Nursing Supplementer Devices

An Alternative Feeding Method for Breastfed Babies

What is a Nursing Supplementer Device?

A nursing supplementer is an alternative feeding method used to provide additional nutrition to supplement the diet of a breastfed baby while the baby is at the breast. As the baby breastfeeds, he is able to draw milk from the breast and the supplementer at the same time.

This tool consists of a container filled with your expressed breast milk, donor breast milk or formula. The container is worn around your neck, and a tube connected to the container is taped to your breast so that its tip reaches the end of your nipple. When the baby latches on and begins to suck, the supplement will be delivered into his mouth. This system allows a baby to breastfeed even if there is little or no milk being produced. If lactation is possible, a supplementer helps to stimulate the production of more milk while providing nutrition to the baby. Then, as your milk supply begins to increase, you can gradually decrease the amount of the supplement until the baby no longer needs it.

A Nursing Supplementer is Very Useful in the Following Situations:

A Low Milk Supply: A supplementer allows you to continue to breastfeed your baby when your supply is low. It provides additional milk while the baby sucks and stimulates your breasts to help increase your milk supply.

Relactation: If you have stopped nursing and would like to begin again, this tool can help re-build your supply.

Adoption: A supplementer can be used with medications and herbs to help induce lactation if you would like to breastfeed your adopted baby.

Breast Surgery: For some women, breastfeeding after breast surgery can be a challenge. Certain types of breast surgery can negatively affect the milk supply. A supplementer lets you breastfeed your baby while you try to increase your supply.

A Premature Baby: When your preemie is able to begin breastfeeding, this is a great tool to ensure your baby is getting enough milk to gain weight while learning to breastfeed.

Sucking Issues: Babies with a weak suck, cleft lip and cleft palate, or those that are tongue-tied may have trouble sucking. A supplementer can help them improve their suck while rewarding them with milk as they practice.

Poor Weight Gain: If your baby isn't gaining weight, the pediatrician may want you to supplement the baby. A supplementer will allow you to continue to breastfeed while you are providing the additional nutritional support.

When using a supplementer for the first time, it is recommended that you have someone with experience using this device help you until you get used to it. Your doctor, a lactation consultant or a local La Leche group can provide support, encouragement and assistance.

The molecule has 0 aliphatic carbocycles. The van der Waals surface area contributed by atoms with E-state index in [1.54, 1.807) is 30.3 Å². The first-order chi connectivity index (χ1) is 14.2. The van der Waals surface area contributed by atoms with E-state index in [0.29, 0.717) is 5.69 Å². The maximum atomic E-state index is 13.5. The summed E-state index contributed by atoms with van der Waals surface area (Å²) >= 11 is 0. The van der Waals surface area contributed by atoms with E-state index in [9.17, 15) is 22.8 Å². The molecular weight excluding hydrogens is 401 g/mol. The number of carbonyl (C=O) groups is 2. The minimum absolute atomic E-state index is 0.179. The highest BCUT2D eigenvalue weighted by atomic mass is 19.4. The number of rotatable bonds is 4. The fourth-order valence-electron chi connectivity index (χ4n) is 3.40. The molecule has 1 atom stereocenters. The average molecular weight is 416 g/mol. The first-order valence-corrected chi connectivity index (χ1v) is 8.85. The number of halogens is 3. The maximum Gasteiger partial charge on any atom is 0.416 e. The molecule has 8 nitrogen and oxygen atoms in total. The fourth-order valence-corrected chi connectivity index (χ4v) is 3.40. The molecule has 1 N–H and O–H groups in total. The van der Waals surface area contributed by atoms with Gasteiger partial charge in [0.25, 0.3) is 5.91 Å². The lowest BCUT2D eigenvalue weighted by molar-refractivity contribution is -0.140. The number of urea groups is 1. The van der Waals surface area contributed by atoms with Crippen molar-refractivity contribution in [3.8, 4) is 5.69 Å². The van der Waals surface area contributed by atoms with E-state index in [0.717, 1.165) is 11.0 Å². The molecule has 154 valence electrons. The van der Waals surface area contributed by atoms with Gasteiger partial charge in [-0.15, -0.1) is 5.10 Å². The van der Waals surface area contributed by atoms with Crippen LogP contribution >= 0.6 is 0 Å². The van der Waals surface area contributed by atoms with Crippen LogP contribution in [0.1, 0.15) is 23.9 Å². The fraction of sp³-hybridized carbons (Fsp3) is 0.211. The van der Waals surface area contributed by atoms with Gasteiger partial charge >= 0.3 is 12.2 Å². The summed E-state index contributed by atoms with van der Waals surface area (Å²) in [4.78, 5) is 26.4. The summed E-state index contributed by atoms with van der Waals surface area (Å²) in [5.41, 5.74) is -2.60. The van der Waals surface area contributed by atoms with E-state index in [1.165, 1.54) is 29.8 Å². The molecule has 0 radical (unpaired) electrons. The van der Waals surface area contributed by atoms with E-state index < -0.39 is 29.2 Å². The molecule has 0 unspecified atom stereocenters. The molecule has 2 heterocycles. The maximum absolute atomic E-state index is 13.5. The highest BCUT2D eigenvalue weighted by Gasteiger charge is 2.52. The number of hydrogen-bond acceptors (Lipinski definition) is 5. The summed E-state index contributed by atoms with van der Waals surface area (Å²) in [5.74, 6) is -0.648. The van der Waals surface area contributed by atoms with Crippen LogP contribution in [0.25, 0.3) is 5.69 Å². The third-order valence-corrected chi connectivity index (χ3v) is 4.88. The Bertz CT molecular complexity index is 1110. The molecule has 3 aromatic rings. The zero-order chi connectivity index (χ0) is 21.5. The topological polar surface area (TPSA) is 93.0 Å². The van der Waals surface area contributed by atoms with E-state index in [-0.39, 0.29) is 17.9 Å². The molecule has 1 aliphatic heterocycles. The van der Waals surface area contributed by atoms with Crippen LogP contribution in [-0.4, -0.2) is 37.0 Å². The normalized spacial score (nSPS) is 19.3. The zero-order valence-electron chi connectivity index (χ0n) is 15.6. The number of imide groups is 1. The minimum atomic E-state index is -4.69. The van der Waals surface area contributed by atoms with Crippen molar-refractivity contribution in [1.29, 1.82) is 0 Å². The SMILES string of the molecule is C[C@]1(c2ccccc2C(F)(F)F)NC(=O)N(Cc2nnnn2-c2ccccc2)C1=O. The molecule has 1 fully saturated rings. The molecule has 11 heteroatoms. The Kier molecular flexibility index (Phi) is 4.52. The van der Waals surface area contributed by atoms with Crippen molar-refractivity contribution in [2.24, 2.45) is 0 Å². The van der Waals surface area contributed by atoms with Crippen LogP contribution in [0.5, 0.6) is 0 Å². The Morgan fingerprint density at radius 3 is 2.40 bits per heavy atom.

Homemade Devices

It is possible to make a homemade supplementer with a baby bottle and a feeding tube. However, a homemade device can be very dangerous. The milk from the supplementer should not flow continuously into the baby's mouth—it should be drawn into the mouth by the baby with each suck similar to drinking from a straw. If the milk is allowed to continuously flow from the supplementer into the baby's mouth, the baby could aspirate the milk into his lungs. This is a very serious situation. Before using a homemade device, talk to a lactation consultant or your doctor for assistance.

Nursing supplementers are also available to purchase. Medela and Lact-Aid are two companies that make easy to use supplementation devices.

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Medela Supplemental Nursing System (SNS)

Medela Supplemental Nursing System
Courtesy of Amazon

Medela's SNS is BPA-free with an adjustable flow that can be changed to accommodate the needs of your baby. The hard plastic supplement container that hangs around your neck is washable and reusable. It has two tubes that can be placed at each breast, which makes it easy to switch sides during a feeding.

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2
Lact-Aid Nursing Trainer System

Lact-Aid Deluxe Nursing Trainer System
Courtesy of Amazon

The Lact-Aid system is BPA- and latex-free. It uses pre-sterilized, disposable nurser bags, so there is no container to clean after feedings: use it once and throw it away. There is only one tube, however, so if you are switching sides during a feeding, the tube needs to be moved over to the other breast.

Sources:

American Academy of Pediatrics. New Mother’s Guide To Breastfeeding. Bantam Books. New York. 2011.

Lawrence, Ruth A., MD, Lawrence, Robert M., MD. Breastfeeding A Guide For The Medical Profession Sixth Edition.  Mosby. Philadelphia. 2005.

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